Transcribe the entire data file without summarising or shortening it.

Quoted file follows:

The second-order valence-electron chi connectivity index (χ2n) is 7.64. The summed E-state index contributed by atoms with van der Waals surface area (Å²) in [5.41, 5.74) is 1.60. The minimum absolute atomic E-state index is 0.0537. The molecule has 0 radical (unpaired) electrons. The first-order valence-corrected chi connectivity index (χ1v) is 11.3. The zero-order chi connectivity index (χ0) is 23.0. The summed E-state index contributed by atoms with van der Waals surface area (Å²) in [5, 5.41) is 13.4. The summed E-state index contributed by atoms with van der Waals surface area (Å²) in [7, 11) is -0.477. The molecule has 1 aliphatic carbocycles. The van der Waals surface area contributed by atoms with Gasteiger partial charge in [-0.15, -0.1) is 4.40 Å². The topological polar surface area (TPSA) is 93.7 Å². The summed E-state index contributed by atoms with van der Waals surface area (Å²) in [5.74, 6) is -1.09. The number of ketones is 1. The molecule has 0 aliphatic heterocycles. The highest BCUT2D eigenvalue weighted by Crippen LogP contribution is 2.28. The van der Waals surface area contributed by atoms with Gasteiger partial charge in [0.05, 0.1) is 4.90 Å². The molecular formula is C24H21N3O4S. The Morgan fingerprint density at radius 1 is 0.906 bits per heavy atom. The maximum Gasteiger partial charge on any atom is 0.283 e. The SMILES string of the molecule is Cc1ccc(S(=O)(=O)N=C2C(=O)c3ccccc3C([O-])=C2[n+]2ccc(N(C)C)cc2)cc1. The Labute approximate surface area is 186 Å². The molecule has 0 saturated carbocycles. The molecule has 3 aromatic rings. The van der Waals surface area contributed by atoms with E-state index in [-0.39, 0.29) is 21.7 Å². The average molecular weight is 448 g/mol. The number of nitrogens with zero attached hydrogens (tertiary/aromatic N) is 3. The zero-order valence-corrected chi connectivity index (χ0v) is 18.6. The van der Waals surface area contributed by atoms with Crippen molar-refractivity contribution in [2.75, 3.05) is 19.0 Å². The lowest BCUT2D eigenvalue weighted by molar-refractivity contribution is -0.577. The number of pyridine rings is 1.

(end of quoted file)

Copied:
The second-order valence-electron chi connectivity index (χ2n) is 7.64. The summed E-state index contributed by atoms with van der Waals surface area (Å²) in [5.41, 5.74) is 1.60. The minimum absolute atomic E-state index is 0.0537. The molecule has 0 radical (unpaired) electrons. The first-order valence-corrected chi connectivity index (χ1v) is 11.3. The zero-order chi connectivity index (χ0) is 23.0. The summed E-state index contributed by atoms with van der Waals surface area (Å²) in [5, 5.41) is 13.4. The summed E-state index contributed by atoms with van der Waals surface area (Å²) in [7, 11) is -0.477. The molecule has 1 aliphatic carbocycles. The van der Waals surface area contributed by atoms with Gasteiger partial charge in [-0.15, -0.1) is 4.40 Å². The topological polar surface area (TPSA) is 93.7 Å². The summed E-state index contributed by atoms with van der Waals surface area (Å²) in [5.74, 6) is -1.09. The number of ketones is 1. The molecule has 0 aliphatic heterocycles. The highest BCUT2D eigenvalue weighted by Crippen LogP contribution is 2.28. The van der Waals surface area contributed by atoms with Gasteiger partial charge in [0.05, 0.1) is 4.90 Å². The molecular formula is C24H21N3O4S. The Morgan fingerprint density at radius 1 is 0.906 bits per heavy atom. The maximum Gasteiger partial charge on any atom is 0.283 e. The SMILES string of the molecule is Cc1ccc(S(=O)(=O)N=C2C(=O)c3ccccc3C([O-])=C2[n+]2ccc(N(C)C)cc2)cc1. The Labute approximate surface area is 186 Å². The molecule has 0 saturated carbocycles. The molecule has 3 aromatic rings. The van der Waals surface area contributed by atoms with E-state index in [-0.39, 0.29) is 21.7 Å². The average molecular weight is 448 g/mol. The number of nitrogens with zero attached hydrogens (tertiary/aromatic N) is 3. The zero-order valence-corrected chi connectivity index (χ0v) is 18.6. The van der Waals surface area contributed by atoms with Crippen molar-refractivity contribution in [2.75, 3.05) is 19.0 Å². The lowest BCUT2D eigenvalue weighted by molar-refractivity contribution is -0.577. The number of pyridine rings is 1.